The first major destination of my Uzbekistan travel itinerary was Khiva, one of the first UNESCO World heritage sites in Uzbekistan and it left me completely captivated with its rugged untamed beauty. I had come to Uzbekistan, in lure of The Great Silk Road cities of Bukhara and Samarkand, but it was Khiva where I left a piece of my heart back. Sharing my incredible visit to Khiva in this story.
Landing at Ugrench Airport (flying in from Tashkent), we were greeted by sunny skies and a chilling windy temperature of Minus 2 degrees Celsius. We made a dash for the Airport Arrival terminal getting down from the aircraft. My tummy was a bit under the weather (most probably with all the drinking and dancing I did last night) and I wondered how I would survive the drive to Khiva, which was around 1 hour and more importantly, how would I last the rest 7 days of sightseeing, if this was the condition on Day 2. With these thoughts, I settled in the car with other fellow travelers and it wasn’t until I noticed the golden yellow fortification/fort walls on one side that I realized we had reached Khiva.
The first thing that I noticed were the golden yellow fortress walls of Khiva city glistening, in fact almost blinding the eyesight. They were a stunning contrast against the azure blue sky and almost bare landscape.
Khiva is an ancient fortified city and even in present times, the city’s population is residing within the ramparts of two fortified mud walls – Datchan Kala (The outer Town) and Itchan Kala (The Inner Town). Our hotel was strategically located within Datchan Kala, in front of one of the gates of Itchan Kala. So after freshening up, we all headed straight into the Inner Town with our local guide Ali.
Our Local Guide Ali – I would have to say that he has been one of the best guides I have ever come across in my travels; a perfect balance of warth, friendliness and knowledge, coupled with a good dose of humor. It never felt that he was a guide or someone we had just met that day, he made an instant connect with all of and it felt like he was one of us, just leading us through the beautiful Khiva. My experience of Khiva would not have been same without our handsome and friendly guide Ali.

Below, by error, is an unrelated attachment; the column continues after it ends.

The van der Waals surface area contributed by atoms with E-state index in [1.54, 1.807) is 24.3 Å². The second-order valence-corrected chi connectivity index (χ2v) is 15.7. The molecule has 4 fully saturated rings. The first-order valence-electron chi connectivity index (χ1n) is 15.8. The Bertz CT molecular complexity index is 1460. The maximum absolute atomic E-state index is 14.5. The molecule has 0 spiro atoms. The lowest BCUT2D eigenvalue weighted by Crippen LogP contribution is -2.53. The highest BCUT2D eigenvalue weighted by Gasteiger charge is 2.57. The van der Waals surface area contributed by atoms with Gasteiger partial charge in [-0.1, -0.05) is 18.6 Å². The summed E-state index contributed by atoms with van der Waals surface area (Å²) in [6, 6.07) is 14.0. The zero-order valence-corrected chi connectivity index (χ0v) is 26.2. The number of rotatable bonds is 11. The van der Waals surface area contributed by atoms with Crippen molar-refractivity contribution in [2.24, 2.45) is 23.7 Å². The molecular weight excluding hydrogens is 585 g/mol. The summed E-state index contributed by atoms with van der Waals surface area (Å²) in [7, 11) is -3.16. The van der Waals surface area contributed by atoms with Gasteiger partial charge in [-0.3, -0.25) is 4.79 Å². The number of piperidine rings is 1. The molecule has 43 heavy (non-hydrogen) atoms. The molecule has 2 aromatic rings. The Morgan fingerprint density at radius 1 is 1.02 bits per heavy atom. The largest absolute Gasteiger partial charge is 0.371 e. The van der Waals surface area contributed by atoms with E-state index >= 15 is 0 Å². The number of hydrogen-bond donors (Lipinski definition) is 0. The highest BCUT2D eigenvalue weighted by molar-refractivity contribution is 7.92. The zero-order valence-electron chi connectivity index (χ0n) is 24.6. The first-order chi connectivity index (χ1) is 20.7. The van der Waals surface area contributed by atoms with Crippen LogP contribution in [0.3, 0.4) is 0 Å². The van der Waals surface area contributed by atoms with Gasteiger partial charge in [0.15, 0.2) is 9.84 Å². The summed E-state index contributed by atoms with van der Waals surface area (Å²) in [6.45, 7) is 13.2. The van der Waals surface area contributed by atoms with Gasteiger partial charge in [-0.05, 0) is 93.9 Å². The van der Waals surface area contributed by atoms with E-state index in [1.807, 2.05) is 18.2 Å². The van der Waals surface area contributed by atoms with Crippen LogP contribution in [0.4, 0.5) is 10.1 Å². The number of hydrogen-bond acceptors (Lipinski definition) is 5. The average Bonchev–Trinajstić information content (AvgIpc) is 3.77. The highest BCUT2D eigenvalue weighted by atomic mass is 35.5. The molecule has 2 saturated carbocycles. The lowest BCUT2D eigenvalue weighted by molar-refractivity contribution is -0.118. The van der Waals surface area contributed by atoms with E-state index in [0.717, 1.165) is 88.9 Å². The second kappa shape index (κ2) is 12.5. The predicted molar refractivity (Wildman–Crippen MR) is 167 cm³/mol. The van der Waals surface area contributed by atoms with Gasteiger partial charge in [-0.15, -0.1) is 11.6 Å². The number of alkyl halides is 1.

Ali explained to us about the complete extent of Silk Road which started from Shanghai & Xian (in China), coming into Samarkand, Bukhara and Khiva and going all the way to Istanbul, with many multiple routes taken by traders in between depending on what they traded. Therefore, the Great Silk Road is a cluster of roads with some cities being the hotspots, Khiva being one of them in Uzbekistan.
Khiva is located in the Xorazm region of Uzbekistan and traces its origins to the Khanate empire of Khiva. It was designated as an UNESCO world heritage site in 1991. The charm of this historic city is that it is a living city! There are people living and working inside both the Inner and Outer towns, which makes for an interesting experience. Walking around the Itcha Kala, we saw atleast 5 marriage processions going towards one of the Mosques. There are many interesting madarssas, king’s quarters and other structures inside Itchan Kala (about 54 historical and architectural monuments). My fascination however was taken up by Kolta Minor Minaret – shining in all its shades of turquoise glory, in the afternoon sun, the half finished Minor looked like a majestic magical monolith. I could not stop gazing at it from various angles, from which ever part of the city I was strolling in.
Most of the city is constructed with mud bricks with intricate tile work to decorate the doors, window & facades and it makes for stunning The summer mosque of Kunya Ark has some stunning tile work, which Ali told us that the master artist Abdulla Jin made himself over the course of his lifetime (in fact, most his lwork life was spent doing beautiful tile work of the Kunya Ark citadel). We climbed up all the way one the western fort walls of Itchan Kala, to the Ak-shiekhbaba watch tower of Kunya Ark via a narrow stairway, which was worth all the climbing that I did (the steps were really high and the space narrow). The view from the watch tower was spectacular, with blue skies & white fluffy clouds seeming to gently sway past our heads, with golden yellow walls & structures contrasting with the stunning turquoise work in between; I felt I could just jump up and catch a cloud passing by.
We spent the whole day walking around, taking chai breaks in the tea houses and then again some sight-seeing; the views and ambiance was something I could not get enough of! As the sun light changed during the day, the shades of both the mud bricks & turquoise work changed hues and it was fascinating to come back to the same structure/minaret and see a different hue to it.
As we finally left the Itchan Kala via one of the gates, which led to our hotel across the road, I took one look at the dark golden hue of the gate and realized that I had left a piece of my heart in this city and had to come back here for more.
Khiva I fell in Love with you!!